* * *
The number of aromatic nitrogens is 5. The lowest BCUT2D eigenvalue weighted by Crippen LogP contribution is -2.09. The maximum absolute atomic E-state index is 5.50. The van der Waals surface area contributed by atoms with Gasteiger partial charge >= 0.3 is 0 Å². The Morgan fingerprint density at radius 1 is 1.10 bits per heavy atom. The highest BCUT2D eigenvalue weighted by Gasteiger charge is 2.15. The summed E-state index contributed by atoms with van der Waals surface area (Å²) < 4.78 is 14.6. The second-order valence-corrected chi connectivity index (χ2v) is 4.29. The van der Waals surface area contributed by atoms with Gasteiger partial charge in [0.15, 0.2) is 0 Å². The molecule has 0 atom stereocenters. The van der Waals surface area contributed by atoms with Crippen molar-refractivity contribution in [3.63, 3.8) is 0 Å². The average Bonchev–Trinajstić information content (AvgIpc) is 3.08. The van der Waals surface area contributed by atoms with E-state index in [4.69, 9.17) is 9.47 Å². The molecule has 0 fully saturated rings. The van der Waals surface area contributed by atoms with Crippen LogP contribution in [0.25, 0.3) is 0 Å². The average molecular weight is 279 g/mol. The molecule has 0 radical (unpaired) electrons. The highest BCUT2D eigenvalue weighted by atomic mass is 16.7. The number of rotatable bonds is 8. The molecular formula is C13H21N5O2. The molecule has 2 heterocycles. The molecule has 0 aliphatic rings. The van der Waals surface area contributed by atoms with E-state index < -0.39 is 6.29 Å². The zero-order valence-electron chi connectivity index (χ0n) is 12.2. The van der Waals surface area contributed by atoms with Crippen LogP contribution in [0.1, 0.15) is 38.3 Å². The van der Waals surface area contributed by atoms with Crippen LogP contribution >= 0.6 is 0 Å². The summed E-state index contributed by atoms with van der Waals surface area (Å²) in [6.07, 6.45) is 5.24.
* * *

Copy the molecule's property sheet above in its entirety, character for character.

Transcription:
The number of aromatic nitrogens is 5. The lowest BCUT2D eigenvalue weighted by Crippen LogP contribution is -2.09. The maximum absolute atomic E-state index is 5.50. The van der Waals surface area contributed by atoms with Gasteiger partial charge >= 0.3 is 0 Å². The Morgan fingerprint density at radius 1 is 1.10 bits per heavy atom. The highest BCUT2D eigenvalue weighted by Gasteiger charge is 2.15. The summed E-state index contributed by atoms with van der Waals surface area (Å²) < 4.78 is 14.6. The second-order valence-corrected chi connectivity index (χ2v) is 4.29. The van der Waals surface area contributed by atoms with Gasteiger partial charge in [0.15, 0.2) is 0 Å². The molecule has 0 atom stereocenters. The van der Waals surface area contributed by atoms with Crippen molar-refractivity contribution in [3.63, 3.8) is 0 Å². The average Bonchev–Trinajstić information content (AvgIpc) is 3.08. The van der Waals surface area contributed by atoms with E-state index in [4.69, 9.17) is 9.47 Å². The molecule has 0 fully saturated rings. The van der Waals surface area contributed by atoms with Crippen LogP contribution in [0.25, 0.3) is 0 Å². The average molecular weight is 279 g/mol. The molecule has 0 radical (unpaired) electrons. The highest BCUT2D eigenvalue weighted by atomic mass is 16.7. The number of rotatable bonds is 8. The molecular formula is C13H21N5O2. The molecule has 2 heterocycles. The molecule has 0 aliphatic rings. The van der Waals surface area contributed by atoms with E-state index < -0.39 is 6.29 Å². The zero-order valence-electron chi connectivity index (χ0n) is 12.2. The van der Waals surface area contributed by atoms with Crippen LogP contribution in [0.1, 0.15) is 38.3 Å². The van der Waals surface area contributed by atoms with Crippen LogP contribution >= 0.6 is 0 Å². The summed E-state index contributed by atoms with van der Waals surface area (Å²) in [6.07, 6.45) is 5.24.